Matt Jockers’ new book Macroanalysis: Digital Methods & Literary History is pretty fucking good. It balances number crunching explanations with a good sense of why they ought to matter. There’s also a consistent “step back from the edge” vibe that embraces the macro approach without losing sight of how important the micro/close reading approach.

One thing that Jockers mentions in passing a couple of times as he gets us up to speed is the importance of funding; in chapter 3, “Tradition” he notes that Canada’s system has put in the most money per capita to establish DH infrastructure. If I can be anecdotal about things, it’s a series of moments in the footnotes that reveal how much the “seek funding opportunities” approach functions as a key concern:

In 2008 I served on the inaugural panel reviewing applications for the jointly sponsored National Endowment for the Humanities and National Science Foundation “Digging into Data” grants. The expressed goals of the grant are to promote the development and deployment of innovative research techniques in large-scale data analysis (3).

In 2009 I was chair of the ADHO Bursary Awards committee. The prize is designed to encourage new scholars in the discipline (14).

From 2011 to 2012, I served as the project lead on “Phase Two” of the SEASR project. The work was generously funded by the Mellon Foundation (21).

During that time I was assisted by students enrolled in my Irish-American literature courses at Stanford and by graduate students employed as part of a grant I received from the Stanford Humanities Lab to fund the “Irish-American West” project (37).

The development and use of an adjective-based model for detecting sentiment alongside theme is a current idea of experimentation in a project of the Stanford Literary Lab that is funded by the Mellon Foundation (133).

In a work sponsored by the Mellon Foundation, this process was later formalized by Loretta Auvil and Boris Capitanu as a SEASR workflow (134).

Here comes the anecdotal part. If and when I read an academic piece of research, I tend to read the acknowledgments, the index, and the footnotes/notes more than the body. This makes me a kind of lazy reader, but if I want to make an anecdotal argument, it’s solid gold. While there’s always a mention or seven of funding in the acknowledgments, I can’t for the life of me recall seeing a mention, much less a half-dozen mentions of funding sources in the body of a book. It may well be that I’ve been reading Luddites who do things on the cheap and thus don’t need to bring up such things. But I’m intrigued by how (comparatively) frequently Jockers brings up where the funding comes from. The sense that DH is a surrender to the neoliberal project comes through most powerfully in these footnotes. Mind you, I’m not tarring Jockers with that; he is careful to note how important the usual arsenal of literary studies is as a companion to macroanalysis, and that macro cannot do the whole job. But it bears noting that there’s a consistent “gold in them thar hills” undercurrent to the footnotes – the place where messages to fellow academics tend to come through most clearly.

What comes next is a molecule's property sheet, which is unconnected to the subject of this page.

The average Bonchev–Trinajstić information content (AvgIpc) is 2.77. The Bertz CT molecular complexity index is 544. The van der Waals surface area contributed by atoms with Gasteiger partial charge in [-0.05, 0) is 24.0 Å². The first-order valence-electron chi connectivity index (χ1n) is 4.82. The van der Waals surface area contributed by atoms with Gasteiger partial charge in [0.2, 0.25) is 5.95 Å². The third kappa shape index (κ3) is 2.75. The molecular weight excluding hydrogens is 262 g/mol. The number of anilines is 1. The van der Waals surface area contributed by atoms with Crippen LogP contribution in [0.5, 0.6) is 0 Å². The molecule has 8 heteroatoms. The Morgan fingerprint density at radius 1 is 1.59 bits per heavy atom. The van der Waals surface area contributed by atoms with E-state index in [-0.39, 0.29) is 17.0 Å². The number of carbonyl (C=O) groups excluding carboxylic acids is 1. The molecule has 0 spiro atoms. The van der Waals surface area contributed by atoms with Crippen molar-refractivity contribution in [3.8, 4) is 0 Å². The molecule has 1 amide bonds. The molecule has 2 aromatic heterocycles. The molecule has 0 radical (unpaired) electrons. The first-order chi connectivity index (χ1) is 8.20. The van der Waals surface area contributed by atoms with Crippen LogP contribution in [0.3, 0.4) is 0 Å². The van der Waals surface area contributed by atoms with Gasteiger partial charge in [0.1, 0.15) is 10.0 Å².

The poor quality of the video testifies to the major problem macroanalysis faces for schmucks like me: copyright issues on anything post-1923. Jockers’ final chapter is perhaps the best in the book in that it balances excitement for what macroanalysis offers with a sense of how many problems it faces from eternal copyright.

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